Solemnity of St. Bernard
Scripture Readings: Sir 39: 6-11; Phil 3: 17- 4: l; Jn 17: 20-26.
In our Gospel, Jesus says he prays for those who will believe in me through their words. This passage reminded me of an address by Sr. Thea Bowman which we recently heard in our refectory (Thea’s Song: The Life of Thea Bowman). She had told her audience: I want you to remember the people who taught you faith and hope and love and joy; people who taught you to love yourself and to believe in yourself. …Those who gave you a transcendent vision of a God who is one… And so, we get in touch and know what we are talking about.
We often forget that we learned from others the most important lessons of life, that we learned to hope and pray and trust from others who opened their lives to us. We learned to believe through the words and lives of others who were in touch with an often-hidden reality that gave meaning to the confusing and fragmented events of life. We trusted them because they knew what they were talking about. Their wisdom had been honed in meeting the challenges of their experience. This wisdom was embodied in their lives so that they could say, Be imitators of me. Others could believe in Christ through their words. Sr. Thea is right in re-grounding us those experiences in which faith and acceptance are born.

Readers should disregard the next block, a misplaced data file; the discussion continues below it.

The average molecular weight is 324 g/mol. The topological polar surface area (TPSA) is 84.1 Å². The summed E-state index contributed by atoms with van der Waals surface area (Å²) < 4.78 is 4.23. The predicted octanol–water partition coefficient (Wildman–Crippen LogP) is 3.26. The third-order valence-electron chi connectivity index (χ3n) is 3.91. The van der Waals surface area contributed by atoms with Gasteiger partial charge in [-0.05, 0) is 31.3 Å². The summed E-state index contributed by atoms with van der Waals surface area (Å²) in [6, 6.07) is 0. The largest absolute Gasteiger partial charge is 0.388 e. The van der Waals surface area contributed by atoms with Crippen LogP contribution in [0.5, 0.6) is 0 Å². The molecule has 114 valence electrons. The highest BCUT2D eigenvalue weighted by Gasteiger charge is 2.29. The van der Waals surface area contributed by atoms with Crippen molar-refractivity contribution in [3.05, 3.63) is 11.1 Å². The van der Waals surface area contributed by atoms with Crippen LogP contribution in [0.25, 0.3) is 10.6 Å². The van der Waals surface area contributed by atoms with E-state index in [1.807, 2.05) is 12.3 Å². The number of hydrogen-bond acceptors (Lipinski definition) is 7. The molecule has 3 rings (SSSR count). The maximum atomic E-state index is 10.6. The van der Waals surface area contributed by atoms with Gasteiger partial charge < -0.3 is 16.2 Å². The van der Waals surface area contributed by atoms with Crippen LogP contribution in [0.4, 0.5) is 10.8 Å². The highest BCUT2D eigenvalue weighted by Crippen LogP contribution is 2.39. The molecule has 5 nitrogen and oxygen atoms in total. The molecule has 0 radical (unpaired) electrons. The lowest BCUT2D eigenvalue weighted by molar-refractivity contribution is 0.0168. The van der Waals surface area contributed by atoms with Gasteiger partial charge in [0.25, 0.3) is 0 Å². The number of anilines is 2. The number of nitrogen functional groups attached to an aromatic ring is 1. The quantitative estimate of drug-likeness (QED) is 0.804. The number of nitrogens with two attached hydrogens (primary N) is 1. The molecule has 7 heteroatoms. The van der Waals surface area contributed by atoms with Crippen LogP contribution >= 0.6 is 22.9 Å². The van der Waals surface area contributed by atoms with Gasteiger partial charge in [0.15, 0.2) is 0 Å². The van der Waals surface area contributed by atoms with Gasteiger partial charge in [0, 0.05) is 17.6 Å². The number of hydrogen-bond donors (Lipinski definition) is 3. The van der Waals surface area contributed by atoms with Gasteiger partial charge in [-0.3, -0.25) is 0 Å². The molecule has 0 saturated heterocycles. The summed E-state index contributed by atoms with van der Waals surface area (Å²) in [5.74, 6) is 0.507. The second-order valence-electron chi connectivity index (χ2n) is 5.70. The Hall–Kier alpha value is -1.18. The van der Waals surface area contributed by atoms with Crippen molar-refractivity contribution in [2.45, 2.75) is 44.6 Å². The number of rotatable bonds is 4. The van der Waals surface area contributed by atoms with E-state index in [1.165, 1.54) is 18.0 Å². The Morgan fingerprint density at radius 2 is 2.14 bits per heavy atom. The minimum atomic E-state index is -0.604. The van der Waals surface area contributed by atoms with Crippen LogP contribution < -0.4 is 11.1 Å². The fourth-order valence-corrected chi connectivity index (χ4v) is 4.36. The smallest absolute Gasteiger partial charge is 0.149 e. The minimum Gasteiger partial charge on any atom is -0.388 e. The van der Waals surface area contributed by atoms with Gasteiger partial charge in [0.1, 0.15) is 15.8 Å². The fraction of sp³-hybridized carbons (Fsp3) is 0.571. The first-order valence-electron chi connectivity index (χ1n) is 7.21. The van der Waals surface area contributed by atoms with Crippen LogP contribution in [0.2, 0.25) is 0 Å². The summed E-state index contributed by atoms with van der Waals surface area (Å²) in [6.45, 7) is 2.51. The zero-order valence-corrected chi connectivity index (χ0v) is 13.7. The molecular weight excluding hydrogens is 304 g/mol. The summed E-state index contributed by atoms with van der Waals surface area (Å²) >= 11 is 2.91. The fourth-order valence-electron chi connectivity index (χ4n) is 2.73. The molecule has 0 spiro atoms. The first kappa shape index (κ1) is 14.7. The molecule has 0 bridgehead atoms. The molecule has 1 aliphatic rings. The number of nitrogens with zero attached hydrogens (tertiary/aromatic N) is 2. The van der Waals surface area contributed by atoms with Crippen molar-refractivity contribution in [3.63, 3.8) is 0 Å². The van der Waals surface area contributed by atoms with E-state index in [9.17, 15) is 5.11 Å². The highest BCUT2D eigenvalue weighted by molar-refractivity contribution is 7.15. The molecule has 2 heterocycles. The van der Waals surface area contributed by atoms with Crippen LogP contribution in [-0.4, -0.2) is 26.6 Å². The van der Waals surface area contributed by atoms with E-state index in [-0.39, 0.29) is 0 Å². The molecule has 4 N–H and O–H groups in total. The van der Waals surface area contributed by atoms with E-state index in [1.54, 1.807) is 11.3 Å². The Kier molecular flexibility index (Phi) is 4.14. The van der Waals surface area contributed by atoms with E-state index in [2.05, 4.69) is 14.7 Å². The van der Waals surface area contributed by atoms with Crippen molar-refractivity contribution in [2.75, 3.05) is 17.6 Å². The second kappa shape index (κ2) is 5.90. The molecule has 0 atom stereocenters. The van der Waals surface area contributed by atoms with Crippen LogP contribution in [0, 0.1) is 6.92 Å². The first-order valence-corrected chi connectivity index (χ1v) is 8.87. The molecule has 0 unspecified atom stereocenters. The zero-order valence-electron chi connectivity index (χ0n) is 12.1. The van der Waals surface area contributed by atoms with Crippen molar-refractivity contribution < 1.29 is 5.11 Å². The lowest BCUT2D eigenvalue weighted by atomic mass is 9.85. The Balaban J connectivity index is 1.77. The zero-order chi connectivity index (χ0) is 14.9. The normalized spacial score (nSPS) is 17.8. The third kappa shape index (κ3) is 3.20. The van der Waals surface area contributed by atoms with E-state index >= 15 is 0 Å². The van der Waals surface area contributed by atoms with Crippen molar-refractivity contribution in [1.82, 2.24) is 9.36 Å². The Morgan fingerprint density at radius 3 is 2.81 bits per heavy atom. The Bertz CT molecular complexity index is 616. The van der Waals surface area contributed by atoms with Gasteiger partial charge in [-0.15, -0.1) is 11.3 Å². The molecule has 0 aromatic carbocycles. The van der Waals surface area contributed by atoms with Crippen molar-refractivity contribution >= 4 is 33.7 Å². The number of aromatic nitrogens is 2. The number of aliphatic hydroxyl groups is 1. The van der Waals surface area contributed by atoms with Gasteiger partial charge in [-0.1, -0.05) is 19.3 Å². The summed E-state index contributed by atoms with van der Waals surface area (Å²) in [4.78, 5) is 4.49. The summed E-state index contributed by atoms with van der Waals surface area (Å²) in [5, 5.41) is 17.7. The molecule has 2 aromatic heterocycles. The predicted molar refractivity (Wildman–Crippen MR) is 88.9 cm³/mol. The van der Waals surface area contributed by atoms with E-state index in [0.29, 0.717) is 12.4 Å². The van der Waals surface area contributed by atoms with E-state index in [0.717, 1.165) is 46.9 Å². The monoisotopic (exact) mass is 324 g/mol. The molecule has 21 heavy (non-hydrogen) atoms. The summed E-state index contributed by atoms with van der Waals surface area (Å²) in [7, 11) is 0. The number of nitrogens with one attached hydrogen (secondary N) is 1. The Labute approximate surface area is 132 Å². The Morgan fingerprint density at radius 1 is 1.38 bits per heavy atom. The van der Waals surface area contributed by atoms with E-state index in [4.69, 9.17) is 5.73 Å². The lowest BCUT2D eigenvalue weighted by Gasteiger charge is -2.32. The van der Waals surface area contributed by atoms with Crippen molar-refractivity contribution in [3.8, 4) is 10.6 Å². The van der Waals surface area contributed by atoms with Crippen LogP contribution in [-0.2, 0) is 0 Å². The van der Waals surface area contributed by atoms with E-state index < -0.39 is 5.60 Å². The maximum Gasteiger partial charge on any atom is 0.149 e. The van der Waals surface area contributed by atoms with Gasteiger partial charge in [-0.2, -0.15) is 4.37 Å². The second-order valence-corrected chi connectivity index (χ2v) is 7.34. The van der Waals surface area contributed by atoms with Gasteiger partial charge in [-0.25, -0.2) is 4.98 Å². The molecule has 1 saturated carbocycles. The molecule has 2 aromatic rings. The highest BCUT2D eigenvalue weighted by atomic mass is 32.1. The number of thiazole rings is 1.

We remain learners in the unfinished business of life and seek to be in touch with those who know what they are talking about. They are the ones in touch with themselves, with others, and with God. May they all be one.